Parents often contact us wondering if their child is gifted. It’s easy to understand a parent’s uncertainty in this regard, especially if they have no other children to compare with. Here is some information that might be helpful to parents and teachers who need a little more information about identifying gifted, talented, and creative children.
In 1993, the U.S. Department of Education defined this way: “Children and youth with outstanding talent who perform or show the potential for performing at remarkably high levels of accomplishment when compared with others of their age, experience, or environment.”
This definition is broad and comprehensive and often used by school districts. It speaks of talent, which includes all areas of a child’s life—academic, artistic, athletic, and social. Most schools limit their definition and their programs to academic elements, but it is important to remember that students can be advanced in many areas of performance, accomplishment, or aptitude.
It is not enough to just have the talent or skill; students must be using that ability at remarkably high levels. This definition recognizes that not all very talented students have the potential to achieve at high levels; some have the ability to do so but have not had the opportunity or circumstance. These students may be underachievers. This definition is a comparative one; these students achieve or have the potential to achieve at levels significantly above their peers.
While gifted students can be as different from each other as they are alike, there are some characteristics of gifted students that may be considered typical:
Is motivated to pursue personal interests
Has good communication skills
Has a well-developed memory
Displays curiosity and creativity
Has an advanced ability to deal with symbol systems
Has intense and advanced interests beyond age group
Demonstrates advanced reasoning and problem-solving ability
Shows social perceptiveness
Displays leadership abilities
Has sophisticated sense of humor beyond chronological years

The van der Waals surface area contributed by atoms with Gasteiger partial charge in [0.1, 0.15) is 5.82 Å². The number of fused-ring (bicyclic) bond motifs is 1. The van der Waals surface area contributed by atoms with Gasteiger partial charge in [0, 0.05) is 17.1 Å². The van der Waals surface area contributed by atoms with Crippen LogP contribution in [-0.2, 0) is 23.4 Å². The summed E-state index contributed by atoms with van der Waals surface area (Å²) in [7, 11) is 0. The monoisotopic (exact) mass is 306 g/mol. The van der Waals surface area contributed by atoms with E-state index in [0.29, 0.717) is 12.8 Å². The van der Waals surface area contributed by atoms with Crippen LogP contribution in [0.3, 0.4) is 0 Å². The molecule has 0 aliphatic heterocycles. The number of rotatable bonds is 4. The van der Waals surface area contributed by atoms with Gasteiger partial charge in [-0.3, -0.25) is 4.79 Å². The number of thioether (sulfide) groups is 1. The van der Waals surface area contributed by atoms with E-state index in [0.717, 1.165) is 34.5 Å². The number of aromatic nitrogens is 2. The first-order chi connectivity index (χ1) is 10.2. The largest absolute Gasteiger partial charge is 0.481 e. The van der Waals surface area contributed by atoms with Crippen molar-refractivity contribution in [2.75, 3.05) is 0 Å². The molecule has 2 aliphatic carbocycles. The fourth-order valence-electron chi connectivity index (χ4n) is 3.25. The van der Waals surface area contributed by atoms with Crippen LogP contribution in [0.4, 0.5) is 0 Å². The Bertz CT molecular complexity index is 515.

Youth leaders are taking our world by storm. The news lately is full of examples of students taking charge, taking matters into their own hands, organizing campaigns to raise awareness of issues, and presenting solutions to longstanding problems. Here at SIG and NSGT, we applaud such efforts as we recognize the needs, as well as the abilities, of our gifted youth to make a difference in the world. We have offered many courses on leadership and problem solving in the past, and this year is no exception. Courses like Solving Global Challenges, Ethical Decisions, Inventioneering, Entrepreneurs with a Cause, and Bioinformatics are just a few of our 2018 courses that help prepare and encourage our future leaders to own and solve problems, and to create positive changes in the world.
In recognition of this newly re-ignited youth leadership movement, it’s a great time to think about what we can do as educators and parents to develop leadership and character in our young people. Will they be ready to inherit our complex world? Effective leadership abilities are dependent on attitudes, interpersonal abilities, knowledge, and goal-attainment skills. Even if your gifted students do not become future leaders, they can become productive contributors to society. Here are a few ways that we can develop students’ leadership and character:
We’ve heard the word “dreamers” in the news a lot recently in relation to immigration. This blog is about another type of dreamer. In our work with gifted, talented, and creative youth, we find another category of dreamers—young people who have dreams. At SIG, we do our best to nurture those youthful dreams, whether they be short term or long term. Dreamers spend a lot of time thinking about and planning for possibilities they would like to see happen. Rather than thinking these ideas are unlikely to happen, we choose to believe that these young people are visionary, using their intelligence and creativity to imagine and manifest the future they want.
Gifted youth may have very simple, short term dreams, such being able to accelerate in school according to their pace, not according to that of the majority. Or, they may dream that they can choose an alternate topic for a personal study that is different from what their peers are doing, or be in a class with other students who share their interests and abilities. They may just want to be accepted for who they are. These are examples of dreams that we as adults can help facilitate and turn into reality.
Gifted youth also have dreams that are more expansive than these short-term dreams. They may seek world peace; they may want interstellar travel; they might pursue a cure for cancer or believe they can solve world hunger. Their digital minds likely contain ideas for technological dreams I can’t begin to imagine. They may have millions of additional big or small dreams.
As adult facilitators of the needs of gifted and talented youth, we have a responsibility to do all we can to help them transform their dreams into reality. We are called to do so in multiple ways, daily. Here are some highlights as to how I think we might nurture those dreams.